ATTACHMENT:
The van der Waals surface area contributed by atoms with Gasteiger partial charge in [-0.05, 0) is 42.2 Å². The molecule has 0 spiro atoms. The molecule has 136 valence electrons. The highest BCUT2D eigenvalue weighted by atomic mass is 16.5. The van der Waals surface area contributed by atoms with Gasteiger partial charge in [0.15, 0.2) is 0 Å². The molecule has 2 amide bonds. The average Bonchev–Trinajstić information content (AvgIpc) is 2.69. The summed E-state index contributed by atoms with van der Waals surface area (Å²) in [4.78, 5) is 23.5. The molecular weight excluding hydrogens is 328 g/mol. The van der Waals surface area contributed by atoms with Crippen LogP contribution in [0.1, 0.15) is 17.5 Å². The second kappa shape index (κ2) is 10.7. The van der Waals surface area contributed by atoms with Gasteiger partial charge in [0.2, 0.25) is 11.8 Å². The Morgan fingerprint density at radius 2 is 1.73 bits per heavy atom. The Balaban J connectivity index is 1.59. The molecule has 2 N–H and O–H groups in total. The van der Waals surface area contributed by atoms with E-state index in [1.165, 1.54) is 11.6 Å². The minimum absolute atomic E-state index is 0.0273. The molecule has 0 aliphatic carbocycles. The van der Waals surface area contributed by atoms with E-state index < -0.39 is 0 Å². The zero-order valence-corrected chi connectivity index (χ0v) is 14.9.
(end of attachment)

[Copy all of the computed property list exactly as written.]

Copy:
The van der Waals surface area contributed by atoms with Gasteiger partial charge in [-0.05, 0) is 42.2 Å². The molecule has 0 spiro atoms. The molecule has 136 valence electrons. The highest BCUT2D eigenvalue weighted by atomic mass is 16.5. The van der Waals surface area contributed by atoms with Gasteiger partial charge in [0.15, 0.2) is 0 Å². The molecule has 2 amide bonds. The average Bonchev–Trinajstić information content (AvgIpc) is 2.69. The summed E-state index contributed by atoms with van der Waals surface area (Å²) in [4.78, 5) is 23.5. The molecular weight excluding hydrogens is 328 g/mol. The van der Waals surface area contributed by atoms with Crippen LogP contribution in [0.1, 0.15) is 17.5 Å². The second kappa shape index (κ2) is 10.7. The van der Waals surface area contributed by atoms with Gasteiger partial charge in [0.2, 0.25) is 11.8 Å². The Morgan fingerprint density at radius 2 is 1.73 bits per heavy atom. The Balaban J connectivity index is 1.59. The molecule has 2 N–H and O–H groups in total. The van der Waals surface area contributed by atoms with E-state index in [1.165, 1.54) is 11.6 Å². The minimum absolute atomic E-state index is 0.0273. The molecule has 0 aliphatic carbocycles. The van der Waals surface area contributed by atoms with E-state index < -0.39 is 0 Å². The zero-order valence-corrected chi connectivity index (χ0v) is 14.9.